The clip ends with Shishimarin urging fellow Russians to not join the war effort and to protest instead.

Kyiv has repeatedly accused Russian troops of committing atrocities since the invasion began on February 24. Russian shelling has targeted schools and hospitals, with thousands of civilians killed in the brutal campaign.

There are also allegations of mass rape, torture and execution being carried out by Putin’s forces while the occupied Ukrainian towns in the Kyiv region.

Prosecutor General Iryna Venediktova’s office has said it is looking into more than 10,700 potential war crimes involving more than 600 suspects, including Russian soldiers and government officials.

Many of the alleged atrocities came to light last month after Moscow’s forces ended their bid to capture Kyiv and withdrew from around the capital, exposing mass graves and streets and yards strewn with bodies in towns such as Bucha.

Volodymyr Yavorskyy, coordinator at the Center for Civil Liberties in Kyiv, one of Ukraine’s largest human rights groups, said activists will monitor the Russian soldier’s trial to ensure that his legal rights are protected. It can be difficult, he said, to maintain the neutrality of court proceedings during wartime.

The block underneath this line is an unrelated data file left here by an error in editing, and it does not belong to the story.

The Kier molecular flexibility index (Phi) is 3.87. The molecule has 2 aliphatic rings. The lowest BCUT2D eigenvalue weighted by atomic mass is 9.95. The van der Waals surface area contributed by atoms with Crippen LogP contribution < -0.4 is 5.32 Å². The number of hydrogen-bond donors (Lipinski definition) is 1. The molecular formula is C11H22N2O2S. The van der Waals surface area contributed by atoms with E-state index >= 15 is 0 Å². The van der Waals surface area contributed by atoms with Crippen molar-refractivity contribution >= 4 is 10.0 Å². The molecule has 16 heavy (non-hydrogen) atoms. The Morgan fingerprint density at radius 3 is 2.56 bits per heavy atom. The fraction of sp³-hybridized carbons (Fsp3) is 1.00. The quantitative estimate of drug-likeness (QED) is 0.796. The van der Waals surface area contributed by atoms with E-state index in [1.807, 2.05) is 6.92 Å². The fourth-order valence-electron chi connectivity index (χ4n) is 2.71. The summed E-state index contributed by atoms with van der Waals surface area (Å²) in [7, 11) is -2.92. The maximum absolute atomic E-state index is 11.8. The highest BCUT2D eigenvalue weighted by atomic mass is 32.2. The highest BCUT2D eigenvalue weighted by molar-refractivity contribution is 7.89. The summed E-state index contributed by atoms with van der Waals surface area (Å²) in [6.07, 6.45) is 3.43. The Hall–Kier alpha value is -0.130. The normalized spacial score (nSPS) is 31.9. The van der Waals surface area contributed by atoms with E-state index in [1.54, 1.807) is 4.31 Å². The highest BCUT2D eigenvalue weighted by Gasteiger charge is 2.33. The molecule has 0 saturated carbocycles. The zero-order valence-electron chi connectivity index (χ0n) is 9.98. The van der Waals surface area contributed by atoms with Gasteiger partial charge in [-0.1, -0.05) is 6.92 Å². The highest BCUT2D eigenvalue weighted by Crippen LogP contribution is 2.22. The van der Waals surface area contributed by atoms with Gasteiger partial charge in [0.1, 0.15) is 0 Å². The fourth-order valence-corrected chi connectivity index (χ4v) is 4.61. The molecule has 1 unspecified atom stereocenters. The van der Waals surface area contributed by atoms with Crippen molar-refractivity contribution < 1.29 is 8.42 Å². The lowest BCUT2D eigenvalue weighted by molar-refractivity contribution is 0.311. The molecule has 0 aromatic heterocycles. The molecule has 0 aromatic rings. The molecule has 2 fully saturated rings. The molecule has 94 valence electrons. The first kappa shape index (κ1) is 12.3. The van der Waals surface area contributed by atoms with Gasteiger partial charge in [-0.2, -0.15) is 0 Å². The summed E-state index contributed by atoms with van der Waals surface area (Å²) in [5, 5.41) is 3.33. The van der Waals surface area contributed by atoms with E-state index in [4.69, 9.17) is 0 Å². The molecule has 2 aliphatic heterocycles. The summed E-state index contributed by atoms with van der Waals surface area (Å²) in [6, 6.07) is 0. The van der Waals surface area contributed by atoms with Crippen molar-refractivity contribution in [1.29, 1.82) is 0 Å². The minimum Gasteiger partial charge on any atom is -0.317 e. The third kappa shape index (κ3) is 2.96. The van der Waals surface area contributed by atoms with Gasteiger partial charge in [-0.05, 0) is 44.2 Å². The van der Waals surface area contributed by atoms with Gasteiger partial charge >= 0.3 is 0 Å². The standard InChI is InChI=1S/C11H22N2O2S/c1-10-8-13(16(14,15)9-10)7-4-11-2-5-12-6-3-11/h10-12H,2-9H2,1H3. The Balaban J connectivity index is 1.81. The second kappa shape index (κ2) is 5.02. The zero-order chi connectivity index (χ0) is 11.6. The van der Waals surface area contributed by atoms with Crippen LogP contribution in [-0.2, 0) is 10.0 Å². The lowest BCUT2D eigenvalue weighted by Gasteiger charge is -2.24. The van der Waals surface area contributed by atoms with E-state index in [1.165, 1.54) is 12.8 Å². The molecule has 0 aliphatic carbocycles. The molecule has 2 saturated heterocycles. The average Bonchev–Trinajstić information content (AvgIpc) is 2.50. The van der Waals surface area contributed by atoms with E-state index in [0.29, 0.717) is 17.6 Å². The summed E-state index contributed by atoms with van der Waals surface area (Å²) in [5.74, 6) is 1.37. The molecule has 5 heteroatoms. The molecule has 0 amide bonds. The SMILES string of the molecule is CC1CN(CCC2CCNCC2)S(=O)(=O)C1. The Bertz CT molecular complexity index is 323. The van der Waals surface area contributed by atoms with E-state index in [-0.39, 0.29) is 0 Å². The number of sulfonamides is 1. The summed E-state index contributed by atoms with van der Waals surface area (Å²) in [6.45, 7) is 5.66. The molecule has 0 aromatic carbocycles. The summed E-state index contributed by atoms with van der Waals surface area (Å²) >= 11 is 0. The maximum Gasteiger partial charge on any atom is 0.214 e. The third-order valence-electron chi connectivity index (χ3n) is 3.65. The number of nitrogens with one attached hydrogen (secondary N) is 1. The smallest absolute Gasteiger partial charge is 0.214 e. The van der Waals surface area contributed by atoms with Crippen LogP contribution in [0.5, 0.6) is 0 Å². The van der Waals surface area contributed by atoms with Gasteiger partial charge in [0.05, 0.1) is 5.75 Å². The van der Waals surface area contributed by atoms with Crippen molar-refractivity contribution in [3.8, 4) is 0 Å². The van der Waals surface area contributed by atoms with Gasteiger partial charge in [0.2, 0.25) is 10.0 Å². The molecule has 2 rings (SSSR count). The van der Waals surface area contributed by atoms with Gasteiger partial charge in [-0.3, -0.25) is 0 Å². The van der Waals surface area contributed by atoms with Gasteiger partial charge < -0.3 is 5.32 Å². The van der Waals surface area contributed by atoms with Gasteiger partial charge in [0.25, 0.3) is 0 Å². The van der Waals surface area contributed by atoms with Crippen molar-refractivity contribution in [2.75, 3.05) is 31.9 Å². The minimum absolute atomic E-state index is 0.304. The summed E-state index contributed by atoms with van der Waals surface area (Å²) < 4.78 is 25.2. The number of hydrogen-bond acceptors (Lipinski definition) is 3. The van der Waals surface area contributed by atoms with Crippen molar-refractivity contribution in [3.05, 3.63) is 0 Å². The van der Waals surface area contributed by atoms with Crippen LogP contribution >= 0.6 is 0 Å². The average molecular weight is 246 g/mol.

The observance of the trial’s rules and norms ‘will determine how similar cases will be handled in the future,’ Yavorskyy said.

Vadim Karasev, an independent Kyiv-based political analyst, said it’s important for Ukrainian authorities ‘to demonstrate that the war crimes will be solved and those responsible will be brought to justice in line with international standards.’

The town of Bucha in the outskirts of Kyiv revealed a scene of horrors after it was recaptured by Ukraine, with mutilated civilian corpses lining the streets. 

Venediktova’s office has said it has received reports of more than 10,000 alleged war crimes, with 622 suspects identified.